This was an odd one for sure, but I liked it. And kind of hated it. This is the second of the books to take place mostly absent from Three Pines, this time in a cloistered monastery, that until the murder, had a secret location known only to a few. The monks at Saint-Gilbert-Entre-les-Loups belong to a sect formerly believed lost or gone, and their vocation is music. They have recently become world-renowned (and paid for much needed repairs to the abbey) due to a recording their music director released the year before of their chants. This has caused tension, and then their music director turns up murdered. Gamache and Beauvoir are allowed in to investigate as only one of the monks could have done it. And the monks will have to break their vow of silence to give their evidence.
Some spoilers ahead.
The mystery itself was interesting if only for the setting, but the actual resolution didn’t do much for me emotionally. The real center of this book is Beauvoir and his descent back into addiction, thanks to a hefty push from Chief Superintendent Sylvain Françoeur (Gamache’s nemesis), who arrives to fuck with Gamache. He succeeds, by drugging Beauvoir and hitting all of his buttons. The book ends with Beauvoir essentially betraying Gamache and going to work with his rival, and it’s unclear if their relationship can ever be repaired.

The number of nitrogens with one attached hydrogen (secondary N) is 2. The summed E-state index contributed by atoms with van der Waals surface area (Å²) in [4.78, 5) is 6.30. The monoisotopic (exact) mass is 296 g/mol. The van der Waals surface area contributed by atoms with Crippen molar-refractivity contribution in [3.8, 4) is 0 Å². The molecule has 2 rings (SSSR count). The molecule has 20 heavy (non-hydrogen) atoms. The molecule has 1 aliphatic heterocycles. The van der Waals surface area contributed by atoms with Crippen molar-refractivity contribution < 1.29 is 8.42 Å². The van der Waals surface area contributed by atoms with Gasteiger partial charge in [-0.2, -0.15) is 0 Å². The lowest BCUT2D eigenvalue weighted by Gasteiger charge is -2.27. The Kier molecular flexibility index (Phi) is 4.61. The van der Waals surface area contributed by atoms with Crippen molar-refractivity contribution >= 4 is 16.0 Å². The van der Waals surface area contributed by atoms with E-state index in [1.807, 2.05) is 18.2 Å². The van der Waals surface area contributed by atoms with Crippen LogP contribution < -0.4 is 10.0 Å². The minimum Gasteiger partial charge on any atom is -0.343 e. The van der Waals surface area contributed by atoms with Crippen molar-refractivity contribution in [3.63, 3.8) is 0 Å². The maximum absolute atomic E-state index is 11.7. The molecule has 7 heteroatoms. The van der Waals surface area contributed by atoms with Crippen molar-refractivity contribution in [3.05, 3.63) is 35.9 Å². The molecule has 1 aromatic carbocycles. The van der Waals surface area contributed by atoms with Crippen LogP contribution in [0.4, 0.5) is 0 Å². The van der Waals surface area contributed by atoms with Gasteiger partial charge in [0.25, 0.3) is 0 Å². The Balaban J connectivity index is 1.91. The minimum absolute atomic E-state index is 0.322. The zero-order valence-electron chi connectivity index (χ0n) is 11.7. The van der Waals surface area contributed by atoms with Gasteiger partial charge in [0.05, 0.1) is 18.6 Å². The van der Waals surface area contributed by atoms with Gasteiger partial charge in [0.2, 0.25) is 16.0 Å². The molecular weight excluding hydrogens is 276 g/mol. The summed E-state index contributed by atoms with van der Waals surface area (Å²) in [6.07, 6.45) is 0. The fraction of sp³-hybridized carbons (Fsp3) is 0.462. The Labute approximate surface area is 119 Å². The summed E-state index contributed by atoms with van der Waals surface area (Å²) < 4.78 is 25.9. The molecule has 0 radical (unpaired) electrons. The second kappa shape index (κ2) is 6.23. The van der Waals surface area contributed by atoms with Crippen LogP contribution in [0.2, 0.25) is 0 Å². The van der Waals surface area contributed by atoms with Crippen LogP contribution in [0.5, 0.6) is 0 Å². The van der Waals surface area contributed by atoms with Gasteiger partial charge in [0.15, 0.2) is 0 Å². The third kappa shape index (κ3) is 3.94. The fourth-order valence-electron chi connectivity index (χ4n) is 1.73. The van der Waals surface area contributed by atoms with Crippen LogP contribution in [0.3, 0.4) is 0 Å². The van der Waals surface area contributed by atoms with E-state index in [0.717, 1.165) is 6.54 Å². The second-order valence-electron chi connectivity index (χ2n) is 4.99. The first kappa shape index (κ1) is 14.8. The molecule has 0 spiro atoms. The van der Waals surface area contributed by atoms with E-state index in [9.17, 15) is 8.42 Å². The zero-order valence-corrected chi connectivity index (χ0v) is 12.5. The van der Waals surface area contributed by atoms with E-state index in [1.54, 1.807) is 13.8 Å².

It’s been months since I read this, and I’m only reviewing it now because I’m about to start book nine, but I remember there was some lovely subtlety and resonance in the book, but it’s been lost to time. It’s not my favorite of these books, but it was well put together, and I appreciated that we got a break from dead bodies being found in Three Pines, and that same friend group being involved in it all. At the same time, I’m looking forward to checking in on those bozos. I’ve come to really like most of them.